We always had blackeyed peas, white rice, onion, and collard greens on New Year's Day when I was a kid, but because I don't care for cooked greens I didn't eat any. My luck seemed no different than that of the greens-eaters in the family.
I love all types of beans and would just as soon cook them with to just tender with a little olive oil, salt, pepper and chopped onion. I add a la bit of butter to my serving at mealtime. If I get around to it I'll make some for New Years Day; maybe not.
I love langoustines too, but they are very expensive, and I'm a bit skint this year.
Since my black-eyed peas are already cooked (but jarred, not canned/tinned, usually better)I'll just be heating them up, think with the smoked chicken I bought, onions, sage, carrots chopped fine (along with the onions)olive oil and a bit of wine).
I did find mustard greens; I like mustardy things so hope I'll like them.
We usually use ham hocks to season the peas with , and yes, most certainly onion. One year my husband mistakenly used tasso which is very tasty but also very salty. The batch was for all practical purposes ruined. I felt so bad for him.
The traditional greens dish served with the black eyed peas is a combination of mustard, collard, turnip, maybe some spinach or kale and some throw in bok choy or the like.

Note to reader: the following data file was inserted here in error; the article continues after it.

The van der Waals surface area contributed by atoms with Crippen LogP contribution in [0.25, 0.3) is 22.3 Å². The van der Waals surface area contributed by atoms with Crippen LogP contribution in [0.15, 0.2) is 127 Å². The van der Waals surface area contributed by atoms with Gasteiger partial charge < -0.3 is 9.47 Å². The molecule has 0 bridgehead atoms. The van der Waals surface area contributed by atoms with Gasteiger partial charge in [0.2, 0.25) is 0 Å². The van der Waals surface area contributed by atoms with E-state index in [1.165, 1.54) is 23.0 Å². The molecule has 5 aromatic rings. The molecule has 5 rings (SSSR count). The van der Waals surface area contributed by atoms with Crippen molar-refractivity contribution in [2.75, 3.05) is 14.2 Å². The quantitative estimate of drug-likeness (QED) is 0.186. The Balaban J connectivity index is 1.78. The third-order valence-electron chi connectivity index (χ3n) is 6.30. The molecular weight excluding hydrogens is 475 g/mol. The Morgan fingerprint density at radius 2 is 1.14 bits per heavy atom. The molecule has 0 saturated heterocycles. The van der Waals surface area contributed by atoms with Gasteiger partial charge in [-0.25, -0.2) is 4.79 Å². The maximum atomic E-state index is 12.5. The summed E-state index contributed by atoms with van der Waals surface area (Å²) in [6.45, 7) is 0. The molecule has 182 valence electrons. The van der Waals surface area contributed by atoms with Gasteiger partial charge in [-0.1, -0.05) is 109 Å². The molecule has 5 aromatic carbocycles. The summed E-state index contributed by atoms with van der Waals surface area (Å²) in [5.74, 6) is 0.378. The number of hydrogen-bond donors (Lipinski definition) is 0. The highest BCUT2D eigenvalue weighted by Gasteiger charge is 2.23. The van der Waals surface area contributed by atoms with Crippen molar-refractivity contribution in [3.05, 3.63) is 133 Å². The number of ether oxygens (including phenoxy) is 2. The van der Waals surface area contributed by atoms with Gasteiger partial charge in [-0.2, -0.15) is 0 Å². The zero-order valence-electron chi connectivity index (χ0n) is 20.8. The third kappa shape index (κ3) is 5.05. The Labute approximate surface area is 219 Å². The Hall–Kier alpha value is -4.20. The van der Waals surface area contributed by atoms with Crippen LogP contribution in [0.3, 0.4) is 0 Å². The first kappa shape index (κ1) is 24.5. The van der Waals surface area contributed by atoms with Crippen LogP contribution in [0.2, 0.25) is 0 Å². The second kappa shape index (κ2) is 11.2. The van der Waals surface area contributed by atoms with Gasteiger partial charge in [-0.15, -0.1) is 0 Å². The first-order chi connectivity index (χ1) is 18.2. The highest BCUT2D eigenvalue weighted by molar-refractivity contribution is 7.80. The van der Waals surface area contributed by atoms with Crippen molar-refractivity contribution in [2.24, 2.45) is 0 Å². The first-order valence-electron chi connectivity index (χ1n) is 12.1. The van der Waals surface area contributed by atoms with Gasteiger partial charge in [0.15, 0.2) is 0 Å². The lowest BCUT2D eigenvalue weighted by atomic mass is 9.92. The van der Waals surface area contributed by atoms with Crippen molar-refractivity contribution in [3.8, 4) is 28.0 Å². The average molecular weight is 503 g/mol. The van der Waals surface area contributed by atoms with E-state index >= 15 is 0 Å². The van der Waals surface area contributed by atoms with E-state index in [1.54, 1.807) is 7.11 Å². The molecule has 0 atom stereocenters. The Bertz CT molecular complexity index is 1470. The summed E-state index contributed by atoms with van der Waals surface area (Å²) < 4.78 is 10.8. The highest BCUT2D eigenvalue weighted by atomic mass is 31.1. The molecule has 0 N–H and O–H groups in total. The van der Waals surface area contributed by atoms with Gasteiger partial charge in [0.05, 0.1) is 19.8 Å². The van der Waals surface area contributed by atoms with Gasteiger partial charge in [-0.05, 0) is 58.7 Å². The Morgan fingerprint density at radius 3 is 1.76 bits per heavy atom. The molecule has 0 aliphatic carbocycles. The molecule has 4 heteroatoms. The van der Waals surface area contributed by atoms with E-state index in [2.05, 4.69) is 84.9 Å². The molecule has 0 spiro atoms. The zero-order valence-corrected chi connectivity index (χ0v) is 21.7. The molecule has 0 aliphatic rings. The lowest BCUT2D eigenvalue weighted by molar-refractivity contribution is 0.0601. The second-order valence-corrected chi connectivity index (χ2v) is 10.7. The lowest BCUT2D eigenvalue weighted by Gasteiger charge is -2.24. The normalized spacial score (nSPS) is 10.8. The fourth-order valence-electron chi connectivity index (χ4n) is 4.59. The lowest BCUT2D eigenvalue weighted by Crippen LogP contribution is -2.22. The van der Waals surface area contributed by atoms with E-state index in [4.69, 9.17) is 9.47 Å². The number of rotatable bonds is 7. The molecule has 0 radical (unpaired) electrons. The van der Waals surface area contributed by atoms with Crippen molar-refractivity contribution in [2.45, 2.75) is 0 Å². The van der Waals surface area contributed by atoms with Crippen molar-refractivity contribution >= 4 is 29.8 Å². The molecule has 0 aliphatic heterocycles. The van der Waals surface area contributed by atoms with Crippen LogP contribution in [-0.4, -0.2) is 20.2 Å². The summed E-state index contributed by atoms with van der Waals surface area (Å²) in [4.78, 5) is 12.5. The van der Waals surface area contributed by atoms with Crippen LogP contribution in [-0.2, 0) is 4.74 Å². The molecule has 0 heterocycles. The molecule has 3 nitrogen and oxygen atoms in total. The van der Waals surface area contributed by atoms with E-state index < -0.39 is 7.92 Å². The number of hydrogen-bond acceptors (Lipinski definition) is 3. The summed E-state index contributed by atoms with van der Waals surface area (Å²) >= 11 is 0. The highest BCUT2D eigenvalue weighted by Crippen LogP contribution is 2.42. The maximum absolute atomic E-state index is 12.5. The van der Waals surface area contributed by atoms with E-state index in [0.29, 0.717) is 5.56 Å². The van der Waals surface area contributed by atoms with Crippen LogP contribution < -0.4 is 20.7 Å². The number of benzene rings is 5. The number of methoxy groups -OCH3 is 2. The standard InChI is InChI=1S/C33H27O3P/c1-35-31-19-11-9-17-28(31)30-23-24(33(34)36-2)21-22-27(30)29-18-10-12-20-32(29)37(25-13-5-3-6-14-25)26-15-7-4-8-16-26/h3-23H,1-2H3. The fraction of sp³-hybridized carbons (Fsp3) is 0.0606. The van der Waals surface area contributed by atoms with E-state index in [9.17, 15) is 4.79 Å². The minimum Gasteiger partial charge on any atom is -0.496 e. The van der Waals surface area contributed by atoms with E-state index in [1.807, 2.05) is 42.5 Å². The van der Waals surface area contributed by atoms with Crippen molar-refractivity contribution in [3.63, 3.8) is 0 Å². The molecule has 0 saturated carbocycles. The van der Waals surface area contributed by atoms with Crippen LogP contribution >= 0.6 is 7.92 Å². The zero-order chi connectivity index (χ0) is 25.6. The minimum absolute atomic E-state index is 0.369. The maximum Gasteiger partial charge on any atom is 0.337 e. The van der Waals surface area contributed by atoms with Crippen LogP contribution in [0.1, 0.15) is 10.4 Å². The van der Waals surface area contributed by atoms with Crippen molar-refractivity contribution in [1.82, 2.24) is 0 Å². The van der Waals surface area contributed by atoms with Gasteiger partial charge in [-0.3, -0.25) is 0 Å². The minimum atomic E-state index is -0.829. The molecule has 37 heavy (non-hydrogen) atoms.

In a big heavy pot fry 1/2 lb.bacon 3 cups chopped onions salt and pepper 2 tlbs minced green onions 2 cloves minced garlic 1 12 ounce bottle of beer (a lager or pilsner will do) 1/4 cup rice wine vinegar 1 tlb. molasses 1 tlb. soy sauce 6 lbs. mixed greens cleaned and stemmed
Fry the bacon until crispy Cut up the bacon and place it in the pot with the fat Add onions and cook until wilted season with salt, pepper and hot sauce Add green onions and garlic, cook 2 or so minutes Stir in beer, molasses, rice vinegar and soy sauce Add the greens, about a third at a time, pressing the greens down as they start to wilt Cook greens uncovered over low heat for about an hour and 15 minutes
Remove the greens with a slotted spoon, mound them on a platter and pour cooking liquid over the top and serve
Casimira - I can get black-eyed peas in a tin (also loads of Portuguese items at this store) and would like to try your recipe. The only hitch would be the molasses. Can you give me a make or photograph the label for me? I've never used it before.
Those lango's are the real deal Kerouac. Can't get them here unless especially requested and then they only give you the tails....far too small. At one time we could buy frozen langoustine meat. Sigh...those were the days. But I shouldn't complain as I have three boxes of enormous prawns in my freezer - and found a pack of four crayfish tails I had overlooked in the door compartment of the freezer!